With all of the predictions for a given batter and infielder configurations, we then average the probability of a base hit returned from the model stored in the lookup table and subtract the expected batting average for the same sample of batted balls. The resulting metric is the Shift Impact.

Matchup Analysis

In interleague games, where teams from the American and National leagues compete against each other, many batters face pitchers they have never seen before. Estimating outcomes in interleague games is difficult because there is limited relevant historical data. AWS worked with MLB to group similar pitchers together to gain insight on how the batter has historically performed against similar pitchers. We took a machine learning approach, which allowed us to combine the domain knowledge of experts with data comprised of hundreds of thousands of pitches to find additional patterns we could use to identify similar pitchers.

Modeling

Taking inspiration from the field of recommendation systems, in which the matching problem is typically solved by computing a user’s inclination towards a product, here we seek to determine the interaction between a pitcher and batter. There are many algorithms appropriate to building recommenders, but few that allow us to then cluster like items that are put into the algorithm. Neural networks shine in this area. End layers in a neural network architecture can be interpreted as numerical representations of the input data, whether it be an image or a pitcher ID. Given input data, its associated numerical representation–or embedding–can be compared against the embeddings of other input items. Those embeddings that lie near each other are similar, not just in this embedding space, but also in interpretable characteristics. For example, we expect handedness to play a role in defining which pitchers are similar. This approach to recommendation systems and clustering items is known as deep matrix factorization.

Deep matrix factorization accounts for nonlinear interactions between a pair of entities, while also mixing in the techniques of content-based and collaborative filtering. Rather than working solely with a pitcher-batter matrix, as in matrix factorization, we build a neural network that aligns each pitcher and batter with their own embedding and then pass them through a series of hidden layers that are trained towards predicting the outcome of a pitch. In addition to the collaborative nature of this architecture, additional contextual data is included for each pitch such as the count, number of runners on base, and the score.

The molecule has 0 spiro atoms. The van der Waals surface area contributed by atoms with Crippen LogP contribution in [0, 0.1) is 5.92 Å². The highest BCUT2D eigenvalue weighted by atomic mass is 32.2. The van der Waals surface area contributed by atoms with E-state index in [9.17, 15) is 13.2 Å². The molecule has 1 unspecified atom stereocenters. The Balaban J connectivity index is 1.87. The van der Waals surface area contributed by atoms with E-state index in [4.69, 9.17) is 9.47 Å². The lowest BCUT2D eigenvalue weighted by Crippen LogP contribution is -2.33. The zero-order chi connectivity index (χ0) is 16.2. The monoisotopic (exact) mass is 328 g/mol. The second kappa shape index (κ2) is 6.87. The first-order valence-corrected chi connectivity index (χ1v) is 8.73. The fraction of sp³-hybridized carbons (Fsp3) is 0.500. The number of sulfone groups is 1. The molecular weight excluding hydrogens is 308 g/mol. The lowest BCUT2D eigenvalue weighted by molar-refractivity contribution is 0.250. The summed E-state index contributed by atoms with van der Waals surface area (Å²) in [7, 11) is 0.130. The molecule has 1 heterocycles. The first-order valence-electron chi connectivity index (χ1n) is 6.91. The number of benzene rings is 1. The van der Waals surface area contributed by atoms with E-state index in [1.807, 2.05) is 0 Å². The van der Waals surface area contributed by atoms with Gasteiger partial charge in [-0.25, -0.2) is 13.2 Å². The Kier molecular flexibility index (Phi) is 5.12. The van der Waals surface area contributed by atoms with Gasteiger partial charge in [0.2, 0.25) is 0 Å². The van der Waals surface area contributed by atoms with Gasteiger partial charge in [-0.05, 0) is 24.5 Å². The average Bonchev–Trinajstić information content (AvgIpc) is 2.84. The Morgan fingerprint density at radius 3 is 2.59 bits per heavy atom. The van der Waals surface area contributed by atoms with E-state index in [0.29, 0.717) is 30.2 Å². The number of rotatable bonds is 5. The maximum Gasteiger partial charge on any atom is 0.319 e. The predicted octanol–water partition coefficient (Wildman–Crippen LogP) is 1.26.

The model is optimized against the predicted outcome of each pitch, including both the pitch characteristics (slider, changeup, fastball, etc.) and the outcome (ball, single, strike, swinging strike, etc.). After training a model on this classification problem, the end layer of the pitcher ID input is extracted as the embedding for that particular pitcher.

Results

As a batter steps up to the plate against a pitcher he hasn’t faced before, we search for the nearest embeddings to that of the opposing pitcher and calculate the on-base plus slugging percentage (OPS) against that group of pitchers. To see the results in action, see 9/11/19: FSN-Ohio executes OPS comparison.

Summary

MLB uses cloud computing to create innovative experiences that introduce additional ways for fans to experience baseball. With Stolen Base Success Probability, Shift Impact, and Pitcher Similarity Match-up Analysis, MLB provides compelling, real-time insight into what’s happening on the field and a greater connection to the context that builds the unique drama of the game that fans love.

This postseason, fans will have many opportunities to see stolen base probability in action, the potential effects of infield alignments, and launch into debates with friends about what makes pitchers similar.

Fans can expect to see these new stats in live game broadcasts with partners such as ESPN and MLB Network. Plus, other professional sports leagues including the NFL and Formula 1 have selected AWS as their cloud and machine learning provider of choice.

You can find full, end-to-end examples of implementing an HPO job on Amazon SageMaker at the AWSLabs GitHub repo. If you’d like help accelerating your use of machine learning in your products and processes, please contact the Amazon ML Solutions Lab program.


About the Authors

Hussain Karimi is a data scientist at the Amazon ML Solutions Lab, where he works with AWS customers to develop machine learning models that uncover unique insights in various domains.

 

 

 

 

Travis Petersen is a Senior Data Scientist at MLB Advanced Media and an adjunct professor at Fordham University.

 

 

 

 

Priya Ponnapalli is a principal scientist and manager at Amazon ML Solutions Lab, where she helps AWS customers across different industries accelerate their AI and cloud adoption.

from AWS Machine Learning Blog